Intel's $300m Ultrabook fund may only be the start of what investment notebook manufacturers demand if they are to deliver on the sub-$1,000 ultraportables, with talk of further subsidies and billing marketing costs to the Intel purse. While the chip manufacturer has been busily promoting the Acer, ASUS and Lenovo ultrabook launches expected in Q4 2011, DigiTimes reports, skepticism still remains around whether the target pricing can be achieved given the roughly $700 bill-of-materials (BOM).
Intel has announced that its Intel Capital investment arm will be using a $300m Ultrabook Fund to encourage the development of innovative technologies that will improve the MacBook Air rivaling ultraportable segment. Expected to be dolled out within the next 3-4 years, the cash will go to "companies building hardware and software technologies focused on enhancing how people interact with Ultrabooks, achieving all-day usage through longer battery life, enabling innovative physical designs and improved storage capacity."
Images of Acer's MacBook Air rival, the Acer Aspire 3951, have leaked, previewing the company's upcoming ultrabook. The shots, caught on Vietnamese site Sohoa, show a slimline 13.3-inch ultraportable that's expected to weigh 1.4kg and be roughly 13mm thick, powered by a Sandy Bridge Intel Core processor.
Just how much does an Intel Ultrabook cost? After reports earlier this week suggesting that it was Intel's own greed that was forcing Ultrabook ultraportable notebooks over the original $1,000 price estimates, new BOM (bill of materials) estimates have emerged that indicate those models roughly 21mm thick will run between $475 and $650 in component costs, while slimmer 18mm versions will be between $493 and $710 according to the chip manufacturer's own figures.
The biggest obstacle to Intel's Ultrabook notebook drive might end up being Intel itself, according to the latest mutterings out of Taipei. The chip manufacturer's ploy to take on the MacBook Air with Wintel ultraportables will fail to hit its original sub-$1,000 price promise, DigiTimes' sources claim, because Intel's own hardware prices push total cost above that point.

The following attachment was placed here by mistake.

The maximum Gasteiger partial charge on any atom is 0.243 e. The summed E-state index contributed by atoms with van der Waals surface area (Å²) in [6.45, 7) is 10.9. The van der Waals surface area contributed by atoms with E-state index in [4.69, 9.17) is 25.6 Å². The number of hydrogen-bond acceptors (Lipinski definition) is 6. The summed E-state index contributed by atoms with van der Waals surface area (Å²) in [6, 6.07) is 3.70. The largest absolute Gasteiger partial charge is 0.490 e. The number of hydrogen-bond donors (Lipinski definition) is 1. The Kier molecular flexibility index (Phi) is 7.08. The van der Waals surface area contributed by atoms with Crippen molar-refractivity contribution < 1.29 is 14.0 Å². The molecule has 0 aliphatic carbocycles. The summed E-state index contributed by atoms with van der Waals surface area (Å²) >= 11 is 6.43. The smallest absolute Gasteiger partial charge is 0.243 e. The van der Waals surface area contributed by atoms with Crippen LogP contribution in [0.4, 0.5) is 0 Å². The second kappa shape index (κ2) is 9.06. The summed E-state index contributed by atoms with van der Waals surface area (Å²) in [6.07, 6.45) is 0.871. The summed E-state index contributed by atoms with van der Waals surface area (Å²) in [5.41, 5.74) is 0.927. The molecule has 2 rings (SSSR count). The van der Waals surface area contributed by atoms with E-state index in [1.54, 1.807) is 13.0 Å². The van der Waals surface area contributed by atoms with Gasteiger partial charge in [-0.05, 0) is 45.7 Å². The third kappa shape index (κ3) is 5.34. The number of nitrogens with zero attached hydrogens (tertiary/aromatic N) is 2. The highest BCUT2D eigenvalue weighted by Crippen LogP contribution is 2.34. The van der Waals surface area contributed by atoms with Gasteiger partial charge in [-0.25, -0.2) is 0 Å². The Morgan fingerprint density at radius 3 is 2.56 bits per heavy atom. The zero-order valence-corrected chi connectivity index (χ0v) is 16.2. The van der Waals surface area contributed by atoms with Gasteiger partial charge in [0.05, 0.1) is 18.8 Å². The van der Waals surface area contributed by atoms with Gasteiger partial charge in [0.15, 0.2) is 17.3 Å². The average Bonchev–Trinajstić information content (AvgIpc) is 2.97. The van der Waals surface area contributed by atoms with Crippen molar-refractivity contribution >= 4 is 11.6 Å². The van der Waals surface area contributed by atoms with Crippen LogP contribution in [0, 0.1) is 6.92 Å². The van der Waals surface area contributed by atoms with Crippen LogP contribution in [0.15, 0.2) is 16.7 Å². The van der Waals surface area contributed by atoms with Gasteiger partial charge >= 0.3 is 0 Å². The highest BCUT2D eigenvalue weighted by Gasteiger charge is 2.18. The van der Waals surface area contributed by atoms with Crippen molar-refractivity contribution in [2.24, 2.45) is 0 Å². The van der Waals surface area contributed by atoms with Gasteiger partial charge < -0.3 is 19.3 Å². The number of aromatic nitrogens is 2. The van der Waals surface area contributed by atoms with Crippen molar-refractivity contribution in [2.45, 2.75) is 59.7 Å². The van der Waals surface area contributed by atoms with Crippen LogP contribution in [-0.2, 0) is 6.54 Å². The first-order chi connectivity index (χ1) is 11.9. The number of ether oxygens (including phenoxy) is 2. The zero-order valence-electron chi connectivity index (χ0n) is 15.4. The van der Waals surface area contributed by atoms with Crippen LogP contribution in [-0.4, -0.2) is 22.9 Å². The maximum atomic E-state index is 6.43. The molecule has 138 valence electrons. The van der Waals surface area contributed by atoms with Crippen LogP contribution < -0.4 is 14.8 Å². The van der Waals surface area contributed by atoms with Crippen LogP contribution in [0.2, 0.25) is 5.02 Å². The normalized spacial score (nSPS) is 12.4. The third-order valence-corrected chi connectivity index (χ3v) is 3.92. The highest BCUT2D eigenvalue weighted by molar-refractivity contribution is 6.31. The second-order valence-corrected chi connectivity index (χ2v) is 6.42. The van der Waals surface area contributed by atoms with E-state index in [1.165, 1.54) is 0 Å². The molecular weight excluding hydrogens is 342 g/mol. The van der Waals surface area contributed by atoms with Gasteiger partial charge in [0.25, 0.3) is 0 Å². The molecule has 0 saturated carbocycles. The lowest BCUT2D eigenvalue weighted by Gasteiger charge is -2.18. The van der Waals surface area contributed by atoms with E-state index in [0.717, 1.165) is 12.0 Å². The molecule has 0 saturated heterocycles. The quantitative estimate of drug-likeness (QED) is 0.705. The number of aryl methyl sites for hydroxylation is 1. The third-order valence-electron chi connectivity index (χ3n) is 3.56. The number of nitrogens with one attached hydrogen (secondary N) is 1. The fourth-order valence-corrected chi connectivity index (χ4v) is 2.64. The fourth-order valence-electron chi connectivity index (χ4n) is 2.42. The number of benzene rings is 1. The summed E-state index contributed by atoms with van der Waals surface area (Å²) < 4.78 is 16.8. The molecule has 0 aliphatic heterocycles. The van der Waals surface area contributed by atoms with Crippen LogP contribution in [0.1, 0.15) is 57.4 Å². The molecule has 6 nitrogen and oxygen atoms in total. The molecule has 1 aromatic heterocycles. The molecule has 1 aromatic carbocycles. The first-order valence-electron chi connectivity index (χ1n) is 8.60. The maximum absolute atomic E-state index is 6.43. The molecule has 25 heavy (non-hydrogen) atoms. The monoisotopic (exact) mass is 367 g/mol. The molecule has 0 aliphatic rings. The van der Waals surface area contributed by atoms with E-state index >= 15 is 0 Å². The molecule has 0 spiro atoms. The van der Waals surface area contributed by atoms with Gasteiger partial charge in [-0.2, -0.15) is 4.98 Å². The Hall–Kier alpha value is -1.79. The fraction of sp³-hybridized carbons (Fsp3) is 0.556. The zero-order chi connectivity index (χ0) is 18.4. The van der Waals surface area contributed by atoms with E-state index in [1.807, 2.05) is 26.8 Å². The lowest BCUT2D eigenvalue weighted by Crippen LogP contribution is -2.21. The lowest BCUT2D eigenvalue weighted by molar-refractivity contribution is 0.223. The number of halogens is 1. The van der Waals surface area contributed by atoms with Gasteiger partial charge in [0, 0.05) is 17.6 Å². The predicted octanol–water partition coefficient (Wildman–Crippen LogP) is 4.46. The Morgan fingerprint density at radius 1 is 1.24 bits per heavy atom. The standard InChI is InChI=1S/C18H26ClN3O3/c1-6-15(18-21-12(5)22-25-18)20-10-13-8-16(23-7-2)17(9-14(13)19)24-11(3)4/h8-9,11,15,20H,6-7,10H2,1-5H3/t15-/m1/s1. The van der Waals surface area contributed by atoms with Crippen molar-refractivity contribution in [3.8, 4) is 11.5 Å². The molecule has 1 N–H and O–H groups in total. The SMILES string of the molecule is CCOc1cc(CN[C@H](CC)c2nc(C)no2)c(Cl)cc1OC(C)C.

ASUS' MeeGo-running Eee PC X101 has found itself an official product page, ahead of the 1.5GHz Intel Atom Oak Trail 1.33 GHz Intel Atom N435 ultraportable's release later this month. The 10.1-inch netbook has a 1024 x 600 display, 1GB of RAM as standard (2GB max) and an 8GB SSD, humble specs but probably sufficient for the MeeGo OS it's loaded with.
Apple has updated its MacBook Air ultraportable, bringing the notebook range up to date with Intel's 2011 Sandy Bridge processors, as well as the high-speed Thunderbolt connectivity already seen on the MacBook Pro and iMac. Running OS X Lion, the new 11.6- and 13.3-inch Airs keep the slick unibody styling of their predecessors but throws in a backlit keyboard.
Details of Apple's much-rumored MacBook Air refresh, expected to be officially revealed later today, have leaked, giving us a sneak preview of what's happening with the slimline ultraportable. The 11.6-inch MacBook Air will kick off with a 1.6GHz Intel Sandy Bridge processor, so 9 to 5 Mac's source tells them, paired with 2GB of RAM and a 64GB SSD. The more expensive standard configuration will stick with the same CPU but double the RAM and storage to 4GB and 128GB respectively.
Sony's much anticipated VAIO Z Series ultraportable notebooks have arrived. This new VAIO Z Series is touted as the "world's lightest 13-inch standard voltage PC" and features an ultra slim design that's thinner and lighter than the MacBook Air while packing in high performance specs with Intel's latest Sandy Bridge Core i5 and i7 processors.